Continued growth in Arkansas’ aerospace and defense industry needs a “national priority” like that set by President John Kennedy when he challenged the nation to go to the Moon, Gov. Asa Hutchinson said Wednesday (April 23) during his keynote speech at the Mid-America Aerospace and Defense Summit.
“There has to be consistency, there has to be a long-term commitment,” Hutchinson told the crowd of around 225 gathered at the summit held at the Fort Smith Convention Center. The event was conducted by the Arkansas Aerospace and Defense Alliance.
He said a renewed federal focus on the aerospace and defense industries are “key critical ingredients that we should not retreat from.”
Growth in the sector is important to the state’s economic health, Hutchinson said, noting that the more than 240 aerospace and defense companies in the state employ around 10,000. He also said 15.4% of the state’s total exports are tied to the aerospace and defense industry. At 30%, France was the largest recipient of Arkansas’ aircraft and aircraft parts exports, followed by Switzerland at 12%, and the British Virgin Islands at 9%, according to the governor.
In remarks later in the day, Arkansas Economic Development Commission Executive Director Mike Preston said the two sectors have a total $2 billion economic impact on the state.
The governor also said Congress needs to ratify the proposed United States-Mexico-Canada (USMCA) trade agreement that would replace NAFTA, which regulates trade between the three countries. Congress has yet to take up the issue, and tariffs between the three countries have complicated the political process of full enactment of the USMCA.
“We [Arkansas’ aerospace and defense industry] are in the supply chain. We are going back and forth across the borders,” Hutchinson said of the need to normalize trade relations.
Developing a skilled workforce is also key to growth in the sectors, Gov. Hutchinson said. To this point, he touted his computer coding program now in the state’s high schools. He said the program began with fewer than 1,000 students, and in the recent year 8,000 high school students were in a computer science class.
He also praised education leaders who understand that college is just one option for career advancement.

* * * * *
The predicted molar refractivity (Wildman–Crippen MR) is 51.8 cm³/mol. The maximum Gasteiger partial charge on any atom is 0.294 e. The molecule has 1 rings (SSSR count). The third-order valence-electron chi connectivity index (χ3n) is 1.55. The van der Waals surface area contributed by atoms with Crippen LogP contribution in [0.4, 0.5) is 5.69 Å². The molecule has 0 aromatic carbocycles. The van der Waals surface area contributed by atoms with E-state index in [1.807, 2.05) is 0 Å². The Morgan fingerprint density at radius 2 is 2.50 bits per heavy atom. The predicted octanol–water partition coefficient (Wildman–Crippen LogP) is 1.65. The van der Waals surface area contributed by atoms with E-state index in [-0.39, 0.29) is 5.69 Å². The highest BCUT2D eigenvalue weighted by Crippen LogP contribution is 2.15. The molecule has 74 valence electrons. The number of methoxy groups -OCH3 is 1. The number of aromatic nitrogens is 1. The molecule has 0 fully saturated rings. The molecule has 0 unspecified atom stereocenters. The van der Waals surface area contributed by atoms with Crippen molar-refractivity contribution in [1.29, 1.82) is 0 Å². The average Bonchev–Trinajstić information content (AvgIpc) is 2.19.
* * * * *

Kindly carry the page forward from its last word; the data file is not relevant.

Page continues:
“[G]oing to college is a good idea, but if you want to get skilled training, that is also a good idea,” Hutchinson said in summarizing the message now advanced to high school students.
Preston said developing and maintaining a quality workforce is “the elephant in the room,” with companies wanting to know, “Is the talent out there?” before considering Arkansas as a place to do business. Preston said recent successes to land new companies and help existing companies grow indicates the state is competitive on the workforce issue.
A recent example was Tuesday’s announcement that CZ-USA, a Czech Republic-based gun manufacturer, would locate its North American headquarters in the Little Rock Port Authority. The planned $90 million facility will manufacture, warehouse and distribute the company’s firearms, and employ up to 565 workers over the next six years. That relationship first began at the national SHOT Show held each year in Las Vegas. Preston said Arkansas has had a presence at the show every year Hutchinson has been governor.
“There is a reason we were on their radar screen,” Preston said of CZ-USA. “It’s because we go out there.”
He said the state also sends a delegation each year to the Paris Air Show. Part of the job at such high-profile trade shows and events is to “overcome perceptions” and “show that Arkansas is a good place to do business,” Preston said.
The Arkansas Aerospace & Defense Alliance is a group of public and private aerospace companies, government agencies and educational institutions working in or with connections to the aerospace, aviation and defense industries. The group began in 2006 as a Little Rock Municipal Airport Commission task force and was organized into the alliance in 2012 by the Arkansas State Chamber of Commerce/Associated Industries of Arkansas with input from the Arkansas Economic Development Commission (AEDC). Chad Causey is executive director of the alliance.